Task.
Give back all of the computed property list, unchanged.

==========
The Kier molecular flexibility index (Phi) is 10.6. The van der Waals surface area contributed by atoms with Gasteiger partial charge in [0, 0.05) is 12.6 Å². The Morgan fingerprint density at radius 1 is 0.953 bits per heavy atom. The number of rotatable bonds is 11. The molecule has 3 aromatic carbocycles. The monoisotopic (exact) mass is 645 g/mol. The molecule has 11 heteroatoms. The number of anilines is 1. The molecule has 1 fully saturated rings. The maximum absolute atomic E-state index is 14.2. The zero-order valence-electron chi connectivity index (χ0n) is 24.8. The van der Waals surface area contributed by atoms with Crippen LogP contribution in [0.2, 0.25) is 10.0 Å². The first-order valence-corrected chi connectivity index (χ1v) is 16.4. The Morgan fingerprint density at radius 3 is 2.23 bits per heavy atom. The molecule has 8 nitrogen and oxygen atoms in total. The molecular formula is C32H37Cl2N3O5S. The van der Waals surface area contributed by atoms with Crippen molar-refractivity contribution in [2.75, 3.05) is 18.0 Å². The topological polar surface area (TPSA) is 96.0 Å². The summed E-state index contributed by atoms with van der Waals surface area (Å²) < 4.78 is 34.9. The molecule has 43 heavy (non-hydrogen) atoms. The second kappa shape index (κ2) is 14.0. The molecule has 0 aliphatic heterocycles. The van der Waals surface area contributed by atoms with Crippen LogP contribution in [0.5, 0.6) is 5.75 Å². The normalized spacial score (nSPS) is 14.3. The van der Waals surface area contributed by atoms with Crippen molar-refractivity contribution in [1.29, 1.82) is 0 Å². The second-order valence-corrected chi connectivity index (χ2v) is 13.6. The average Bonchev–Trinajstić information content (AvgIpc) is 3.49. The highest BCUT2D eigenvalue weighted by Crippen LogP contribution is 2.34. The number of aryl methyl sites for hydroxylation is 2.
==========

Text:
The Kier molecular flexibility index (Phi) is 10.6. The van der Waals surface area contributed by atoms with Gasteiger partial charge in [0, 0.05) is 12.6 Å². The Morgan fingerprint density at radius 1 is 0.953 bits per heavy atom. The number of rotatable bonds is 11. The molecule has 3 aromatic carbocycles. The monoisotopic (exact) mass is 645 g/mol. The molecule has 11 heteroatoms. The number of anilines is 1. The molecule has 1 fully saturated rings. The maximum absolute atomic E-state index is 14.2. The zero-order valence-electron chi connectivity index (χ0n) is 24.8. The van der Waals surface area contributed by atoms with Crippen LogP contribution in [0.2, 0.25) is 10.0 Å². The first-order valence-corrected chi connectivity index (χ1v) is 16.4. The Morgan fingerprint density at radius 3 is 2.23 bits per heavy atom. The molecule has 8 nitrogen and oxygen atoms in total. The molecular formula is C32H37Cl2N3O5S. The van der Waals surface area contributed by atoms with Crippen molar-refractivity contribution in [2.75, 3.05) is 18.0 Å². The topological polar surface area (TPSA) is 96.0 Å². The summed E-state index contributed by atoms with van der Waals surface area (Å²) < 4.78 is 34.9. The molecule has 43 heavy (non-hydrogen) atoms. The second kappa shape index (κ2) is 14.0. The molecule has 0 aliphatic heterocycles. The van der Waals surface area contributed by atoms with Crippen LogP contribution in [0.5, 0.6) is 5.75 Å². The normalized spacial score (nSPS) is 14.3. The van der Waals surface area contributed by atoms with Crippen molar-refractivity contribution in [1.29, 1.82) is 0 Å². The second-order valence-corrected chi connectivity index (χ2v) is 13.6. The average Bonchev–Trinajstić information content (AvgIpc) is 3.49. The highest BCUT2D eigenvalue weighted by Crippen LogP contribution is 2.34. The number of aryl methyl sites for hydroxylation is 2.